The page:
Amazon has been telling me repeatedly that a new edition of Dirk van Dalen’s Logic and Structure is coming out soon, so I thought I’d look at an older version. I picked up a copy of the third edition. The opening of the preface is too good to pass up, if one ignores the run-on sentences:

“Logic appears in a ‘sacred’ and in a ‘profane’ form; the sacred form is dominant in proof theory, the profane form in model theory. The phenomenon is not unfamiliar, one observes this dichotomy also in other areas, e.g. set theory and recursion theory. Some early catastrophes such as the discovery of the set theoretical paradoxes or the definability paradoxes make us treat a subject for some time with the utmost awe and diffidence. Sooner or later, however, people start to treat the matter in a more free and easy way. Being raised in the ‘sacred’ tradition my first encounter with the profane tradition was something like a culture shock. .. In the course of time I have come to accept this viewpoint as the didactically sound one: before going into esoteric niceties one should develop a certain feeling for the subject and obtain a reasonable amount of plain working knowledge. For this reason this introductory text sets out in the profane vein and tends towards the sacred only at the end.”

I don’t have any comment on the book’s contents as I haven’t slogged through it. The brief chapter on second-order logic makes an interesting point though. It shows how all the connectives of classical logic can be defined using just → and ∀, although this does require both first- and second-order quantifiers. The book obscures this fact in the statement of the theorem. This isn’t surprising once one sees the proof, but it is still neat.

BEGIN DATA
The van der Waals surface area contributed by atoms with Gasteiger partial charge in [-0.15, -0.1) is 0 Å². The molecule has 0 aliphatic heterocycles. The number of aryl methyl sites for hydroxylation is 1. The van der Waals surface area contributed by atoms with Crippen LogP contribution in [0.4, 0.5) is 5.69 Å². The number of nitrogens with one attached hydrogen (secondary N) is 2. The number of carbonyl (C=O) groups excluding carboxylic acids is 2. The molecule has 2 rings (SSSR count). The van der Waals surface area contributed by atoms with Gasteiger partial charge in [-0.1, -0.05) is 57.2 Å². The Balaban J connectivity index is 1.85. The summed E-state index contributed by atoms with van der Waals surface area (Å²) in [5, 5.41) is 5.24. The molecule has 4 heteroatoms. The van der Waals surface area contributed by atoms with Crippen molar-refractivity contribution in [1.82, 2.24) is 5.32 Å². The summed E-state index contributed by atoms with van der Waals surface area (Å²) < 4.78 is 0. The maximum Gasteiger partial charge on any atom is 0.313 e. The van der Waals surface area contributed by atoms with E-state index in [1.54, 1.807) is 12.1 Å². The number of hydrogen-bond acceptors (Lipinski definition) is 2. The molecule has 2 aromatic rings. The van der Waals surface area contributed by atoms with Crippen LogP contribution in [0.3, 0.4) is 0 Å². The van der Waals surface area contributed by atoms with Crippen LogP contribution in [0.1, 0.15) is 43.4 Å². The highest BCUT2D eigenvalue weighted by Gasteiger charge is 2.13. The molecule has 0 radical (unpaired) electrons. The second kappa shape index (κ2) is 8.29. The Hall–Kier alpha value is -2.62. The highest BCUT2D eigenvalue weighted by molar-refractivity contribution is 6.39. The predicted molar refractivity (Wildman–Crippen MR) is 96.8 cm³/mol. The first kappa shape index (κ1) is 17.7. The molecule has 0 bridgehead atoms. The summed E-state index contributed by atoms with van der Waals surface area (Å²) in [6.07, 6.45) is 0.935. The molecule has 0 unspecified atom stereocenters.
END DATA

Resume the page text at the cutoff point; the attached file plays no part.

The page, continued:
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August 28, 2008 at 9:14 am

Rafal UrbaniakAs for the definability of connectives using only one connective together with a universal (propositional) quantifier, there’s a fairly well-known result of Tarski from his 1923 dissertation `On the primitive term of logics’, included in Logic, Semantics, Metamathematics. Although, there might be some interesting differences. What do the definitions you talk about look like?

August 30, 2008 at 5:24 am

ShawnThanks, I wasn't aware that Tarski had that result too. The definitions in the van Dalen book are (I don't have a lot ): define ⊥ as ∀A(A). Then use that and → to define negation and the other connectives as expected. Then use those to define the existential quantifier out of the universal, as usual.

August 30, 2008 at 5:49 am

Rafal Urbaniakyeah, so that's pretty much the same trick. As far as I remember T. didn't go via the falsum. He defined ~A as (A-> (A)A), but that's a minor difference.

Although, I wouldn't say `had that result too'. I'd rather say that the whole idea simply is Tarski's.:P

Anyway, thanks, I didn't know anyone actually talked about this stuff in a modern textbook!